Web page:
It seems as if Notre Dame coach Brian Kelly has emerged as one of the leading candidates to fill the Eagles head coaching vacancy.
According to several reports, Kelly, who first met with the Eagles on Tuesday night, is meeting again with the Eagles at some point this weekend. ESPN reported that Kelly will be in New Haven, Conn., this weekend to attend an event.
The Eagles arent commenting on any interactions with college coaches. The search committee of owner Jeffrey Lurie, president Don Smolenski and general manager Howie Roseman had already met with Penn State coach Bill OBrien and Oregon coach Chip Kelly -- each of which opted to return to their schools -- before meeting with Kelly, who is the only known candidate to have a second interview.
Kelly has even started soliciting advice from NFL circles about the jump from college to the professional ranks, a source told the Chicago Tribune.
The trio is slated to meet tonight with Seahawks defensive coordinator Gus Bradley, according to a source (see story). Bradley is believed to be the top choice of the Eagles, who also plan to interview Bengals offensive coordinator Jay Gruden and Colts offensive coordinator Bruce Arians in the coming days.
Kelly, 51, first spoke to the Eagles one day after his Irish played in its first national championship game since 1988, an embarrassing 42-14 defeat to Alabama in the BCS title game. After the game, Kelly called coaching Notre Dame his dream job and said leaving the school was not an option.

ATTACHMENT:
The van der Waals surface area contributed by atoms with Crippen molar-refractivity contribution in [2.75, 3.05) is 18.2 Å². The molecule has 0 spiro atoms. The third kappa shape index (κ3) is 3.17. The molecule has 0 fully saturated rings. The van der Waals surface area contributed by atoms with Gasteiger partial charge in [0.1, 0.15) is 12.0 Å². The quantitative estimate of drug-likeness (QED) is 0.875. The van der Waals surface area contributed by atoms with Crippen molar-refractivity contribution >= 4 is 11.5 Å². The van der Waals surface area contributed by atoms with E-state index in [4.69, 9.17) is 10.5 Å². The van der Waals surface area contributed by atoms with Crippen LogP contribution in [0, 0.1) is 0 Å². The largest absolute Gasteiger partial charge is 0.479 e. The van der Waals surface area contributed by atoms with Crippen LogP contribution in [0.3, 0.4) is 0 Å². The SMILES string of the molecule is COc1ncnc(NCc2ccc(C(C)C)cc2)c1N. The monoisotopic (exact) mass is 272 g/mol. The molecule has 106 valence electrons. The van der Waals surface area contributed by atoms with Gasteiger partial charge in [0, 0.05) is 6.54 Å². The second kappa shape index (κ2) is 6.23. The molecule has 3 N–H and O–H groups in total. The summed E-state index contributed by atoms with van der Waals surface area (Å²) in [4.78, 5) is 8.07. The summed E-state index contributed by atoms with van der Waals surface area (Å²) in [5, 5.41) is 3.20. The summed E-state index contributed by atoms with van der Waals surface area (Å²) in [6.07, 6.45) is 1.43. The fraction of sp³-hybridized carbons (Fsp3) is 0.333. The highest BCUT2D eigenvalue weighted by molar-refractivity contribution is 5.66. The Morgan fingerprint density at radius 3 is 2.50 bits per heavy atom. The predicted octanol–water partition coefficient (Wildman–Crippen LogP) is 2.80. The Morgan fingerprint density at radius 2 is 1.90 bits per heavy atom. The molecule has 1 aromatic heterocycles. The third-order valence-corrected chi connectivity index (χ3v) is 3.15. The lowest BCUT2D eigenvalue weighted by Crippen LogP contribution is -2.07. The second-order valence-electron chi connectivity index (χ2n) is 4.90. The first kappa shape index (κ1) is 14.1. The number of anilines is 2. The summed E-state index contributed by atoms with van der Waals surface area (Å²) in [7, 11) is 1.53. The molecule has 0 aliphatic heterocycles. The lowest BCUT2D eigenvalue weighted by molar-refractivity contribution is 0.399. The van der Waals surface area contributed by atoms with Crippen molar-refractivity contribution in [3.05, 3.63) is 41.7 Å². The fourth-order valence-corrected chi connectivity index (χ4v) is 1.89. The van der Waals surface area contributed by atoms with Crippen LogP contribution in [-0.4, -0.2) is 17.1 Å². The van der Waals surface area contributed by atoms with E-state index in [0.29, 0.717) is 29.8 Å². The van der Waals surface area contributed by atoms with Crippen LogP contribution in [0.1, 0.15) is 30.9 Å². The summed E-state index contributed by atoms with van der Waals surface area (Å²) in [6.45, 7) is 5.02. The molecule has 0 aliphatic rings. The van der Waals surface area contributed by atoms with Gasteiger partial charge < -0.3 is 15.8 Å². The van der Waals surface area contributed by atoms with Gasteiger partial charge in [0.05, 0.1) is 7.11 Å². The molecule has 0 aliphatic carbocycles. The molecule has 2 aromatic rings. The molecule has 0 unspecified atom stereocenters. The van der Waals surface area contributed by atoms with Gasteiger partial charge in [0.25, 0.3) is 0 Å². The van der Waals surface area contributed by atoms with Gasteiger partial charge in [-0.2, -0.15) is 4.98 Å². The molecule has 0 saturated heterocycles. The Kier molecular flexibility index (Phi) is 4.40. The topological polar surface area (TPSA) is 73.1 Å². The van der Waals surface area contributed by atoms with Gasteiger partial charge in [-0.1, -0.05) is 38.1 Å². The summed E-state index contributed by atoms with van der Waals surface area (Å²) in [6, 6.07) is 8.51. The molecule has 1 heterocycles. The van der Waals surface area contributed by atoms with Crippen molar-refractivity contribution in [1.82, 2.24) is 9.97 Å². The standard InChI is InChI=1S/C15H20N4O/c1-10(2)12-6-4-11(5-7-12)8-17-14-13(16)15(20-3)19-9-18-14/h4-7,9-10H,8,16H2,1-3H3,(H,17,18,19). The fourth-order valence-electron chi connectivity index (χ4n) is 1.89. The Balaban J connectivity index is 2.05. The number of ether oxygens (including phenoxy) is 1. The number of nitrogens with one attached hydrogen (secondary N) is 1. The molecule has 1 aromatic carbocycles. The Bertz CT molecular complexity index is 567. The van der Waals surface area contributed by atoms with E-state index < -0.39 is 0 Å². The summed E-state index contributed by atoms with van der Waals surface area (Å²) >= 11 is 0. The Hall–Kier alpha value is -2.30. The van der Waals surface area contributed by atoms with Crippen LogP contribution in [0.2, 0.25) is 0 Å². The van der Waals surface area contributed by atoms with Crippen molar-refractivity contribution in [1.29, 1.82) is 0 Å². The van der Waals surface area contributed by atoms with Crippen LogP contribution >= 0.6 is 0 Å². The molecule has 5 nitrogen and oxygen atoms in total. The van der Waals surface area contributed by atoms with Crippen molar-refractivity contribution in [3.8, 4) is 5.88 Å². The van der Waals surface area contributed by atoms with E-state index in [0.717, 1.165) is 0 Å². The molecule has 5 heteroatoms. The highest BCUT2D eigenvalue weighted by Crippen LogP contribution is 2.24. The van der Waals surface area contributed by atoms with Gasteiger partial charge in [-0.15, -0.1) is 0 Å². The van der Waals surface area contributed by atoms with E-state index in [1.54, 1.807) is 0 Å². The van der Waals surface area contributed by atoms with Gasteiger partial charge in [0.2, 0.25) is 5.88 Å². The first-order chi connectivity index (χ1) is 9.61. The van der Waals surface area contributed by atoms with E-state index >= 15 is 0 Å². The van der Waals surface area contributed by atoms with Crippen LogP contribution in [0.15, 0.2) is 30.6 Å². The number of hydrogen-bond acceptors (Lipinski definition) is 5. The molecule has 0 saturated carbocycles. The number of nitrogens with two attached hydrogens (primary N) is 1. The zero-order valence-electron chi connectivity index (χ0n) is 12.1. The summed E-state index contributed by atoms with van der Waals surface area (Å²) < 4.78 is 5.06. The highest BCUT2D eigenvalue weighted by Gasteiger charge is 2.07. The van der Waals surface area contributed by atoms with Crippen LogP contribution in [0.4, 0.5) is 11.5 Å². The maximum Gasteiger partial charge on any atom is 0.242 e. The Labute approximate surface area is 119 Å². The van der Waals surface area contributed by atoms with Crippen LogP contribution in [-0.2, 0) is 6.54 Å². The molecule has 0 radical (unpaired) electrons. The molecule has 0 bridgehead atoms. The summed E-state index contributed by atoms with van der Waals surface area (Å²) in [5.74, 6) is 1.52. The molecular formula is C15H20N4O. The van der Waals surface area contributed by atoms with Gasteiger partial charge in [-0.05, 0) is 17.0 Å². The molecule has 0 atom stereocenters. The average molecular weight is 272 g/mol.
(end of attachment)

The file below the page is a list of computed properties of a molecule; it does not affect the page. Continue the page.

A report from Sports Illustrated said that Kelly, who is 28-11 in his three seasons at Notre Dame, would likely receive a raise and contract extension from the school but neither has yet to materialize.
Kelly has 22 years of coaching experience but has never coached above the college ranks. He spent 13 years at Grand Valley State, where he went 118-35-2 with no losing seasons, and three years at Central Michigan (19-16 record) before moving onto Cincinnati (34-6) and then Notre Dame.
Kelly has had just one losing season, a 4-7 year in his first season at Central Michigan, in 2004. The Eagles have not had a head coach with no NFL experience either coaching or as a player since Bert Bell in 1936.
Before setting out on his search to replace Andy Reid, who was fired after 14 seasons on Dec. 31, Lurie said his list of candidates was very defined and later discussed the advances made by college coaches in their ability to be successful in the NFL.
Ive thought a little bit about it. Its interesting, Lurie said. I think right now the NFL tends to borrow more from college than the other way around. But I think its more about leadership. Some of these coaches in college are outstanding leaders and they just go from a younger roster in college to a slightly older roster.
Still, the average age is 26, 27, 25 in the NFL. Theyre dealing with 19- and 20-year-olds. Its not that big of a difference. There is no question Im not the only that thinks college coaches are well-trained and have experienced tremendous pressure and can handle it and are smart.
On the other hand, thats not to diminish that most of the successful coaches come from the coordinator ranks and are NFL coaches as well. Again, as I said in there, no stone unturned. Weve got our target list. And its from all sides.
E-mail Geoff Mosher at email@example.com